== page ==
Review : Lil B - I'm Gay (I'm Happy)
SlantmagazineIt wasn't obvious from the get-go, but by now it's reasonably clear that Lil B wants to save rap. At first blush, there's no one less qualified: He's a social-media celebrity who tweets effusively to his fans, a swag-less MC with no discernible skill at rapping and no discernible interest in improvement. On I'm Gay (I'm Happy), Lil B is more likely to talk circles around himself than do anything like rapping. He sounds lost and unfocused, rambling through clunkers that would get a seventh-grade MC booed off the stage of a talent show. He says hilariously bad lines like he means them, and sounds tempted to laugh at some of his own despairing observations about life in the ghetto. He's more meme than musician, and yet on the first track of the album he compares himself to Martin Luther King Jr. and claims he's about to "go against everything you believe."
Part of what makes Lil B so unpredictable is that he's completely uninterested in the conventional industry pursuit of money, power, and fame. We can assume that I'm Gay (I'm Happy) wouldn't have been a blockbuster even without Lil B's active role in tanking its commercial prospects, though it's funny to see how just how much delight his detractors take in repeating its abysmal sales (less than 2,000 copies in a week). Alienating title aside, Lil B dropped his album on a Wednesday night with no single and no promotion, then gave it away online the next day because he says he loves his fans even if they don't have 10 dollars to spend on his work. Supposing an artist was to harbor the naïve perspective that music exists solely for self-expression, would we even be able to...full text
ConsequenceofsoundIn a way that’s hard not to relate to the hullabaloo raised over George Clinton and Parliament/Funkadelic’s P-Funk doctrine three decades or so ago, Brandon McCartney’s (or Lil B‘s) based “philosophy” is being met with sniggers and snooty derision by befuddled pressmen, YouTube trolls, and everyone in between — and with good reason. Splitting time between rapping about a ludicrous range of celebrities and internet memes and absurd stream-of-consciousness poetry over ambient synth music, the man hasn’t given anyone much room to take him seriously.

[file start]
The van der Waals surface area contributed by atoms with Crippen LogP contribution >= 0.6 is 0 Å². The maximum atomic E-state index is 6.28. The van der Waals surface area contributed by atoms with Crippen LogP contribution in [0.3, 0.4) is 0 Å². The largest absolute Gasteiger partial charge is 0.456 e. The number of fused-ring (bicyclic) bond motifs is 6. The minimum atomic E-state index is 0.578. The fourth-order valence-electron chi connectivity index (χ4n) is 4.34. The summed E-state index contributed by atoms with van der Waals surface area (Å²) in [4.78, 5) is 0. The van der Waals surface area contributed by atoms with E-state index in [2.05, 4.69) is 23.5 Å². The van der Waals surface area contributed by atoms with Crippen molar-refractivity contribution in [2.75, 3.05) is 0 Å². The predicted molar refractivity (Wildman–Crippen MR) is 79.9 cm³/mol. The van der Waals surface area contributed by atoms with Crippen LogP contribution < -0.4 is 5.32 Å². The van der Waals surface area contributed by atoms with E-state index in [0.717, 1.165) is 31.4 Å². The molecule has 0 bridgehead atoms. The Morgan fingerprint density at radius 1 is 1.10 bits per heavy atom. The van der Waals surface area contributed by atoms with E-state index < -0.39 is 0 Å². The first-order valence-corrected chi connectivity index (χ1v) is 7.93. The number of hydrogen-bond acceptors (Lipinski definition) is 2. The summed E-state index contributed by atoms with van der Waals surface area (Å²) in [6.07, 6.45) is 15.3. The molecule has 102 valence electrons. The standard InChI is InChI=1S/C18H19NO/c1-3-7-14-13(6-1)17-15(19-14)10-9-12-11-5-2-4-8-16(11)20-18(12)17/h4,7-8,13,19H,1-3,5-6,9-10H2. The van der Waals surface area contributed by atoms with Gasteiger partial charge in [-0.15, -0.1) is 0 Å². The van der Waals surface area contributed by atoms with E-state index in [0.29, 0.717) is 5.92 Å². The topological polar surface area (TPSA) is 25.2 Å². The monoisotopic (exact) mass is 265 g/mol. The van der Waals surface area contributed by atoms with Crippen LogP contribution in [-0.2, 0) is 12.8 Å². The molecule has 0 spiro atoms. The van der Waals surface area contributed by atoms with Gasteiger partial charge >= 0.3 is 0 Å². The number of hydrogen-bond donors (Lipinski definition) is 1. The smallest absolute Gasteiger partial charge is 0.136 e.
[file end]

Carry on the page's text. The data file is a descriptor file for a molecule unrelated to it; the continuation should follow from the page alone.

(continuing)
The point is, though (and, yes, there certainly is one), that B and his music aren’t for everyone. While it doesn’t completely quash the negative reviews (which are surprisingly sparse this time) and while it may well discount anything this review could say, the key point in B’s music is the audience it’s aimed at. Yeah, anyone can have a laugh with the guy as he swags himself out, comparing himself favorably to Ellen DeGeneres, or try their hand at his patented cooking dance, but most people couldn’t be expected to blink twice at the urban strife and social decay Lil B finds himself fixated on this time out. Suddenly, he’s aiming to be taken much more seriously. Yeah, he hinted at this sort of consciousness on a couple of recordings in the past, but this is full-fledged social commentary. (And he only says swag once!)
Case in point, the record’s most moving track, “I Hate Myself”. The track opens with a distorted sample of the Goo Goo Dolls’ schmaltzy ’90s hit “Iris”, which is about as far as most indie blogs would care to mention the track. The lyrics, though, while delivered in B’s typically boorish flow, tell the tale of a deeply troubled young man full of self-loathing for the caricature he appears to be in the eyes of random passersby, policemen, and even himself....full text
PitchforkA few weeks ago, the controversially titled I'm Gay LP that Lil B promised the crowd at this year's Coachella got cover art-- as well as an amended (I'm Happy) added to the album title. Now, the whole album has been released via iTunes now. Above, listen to the album's opening track, "Trapped in Prison"; below, check out the tracklist, as well as a Clams Casino-produced cut, "Unchain Me", which samples the Lost Boys' "Cry Little Sister"....full text
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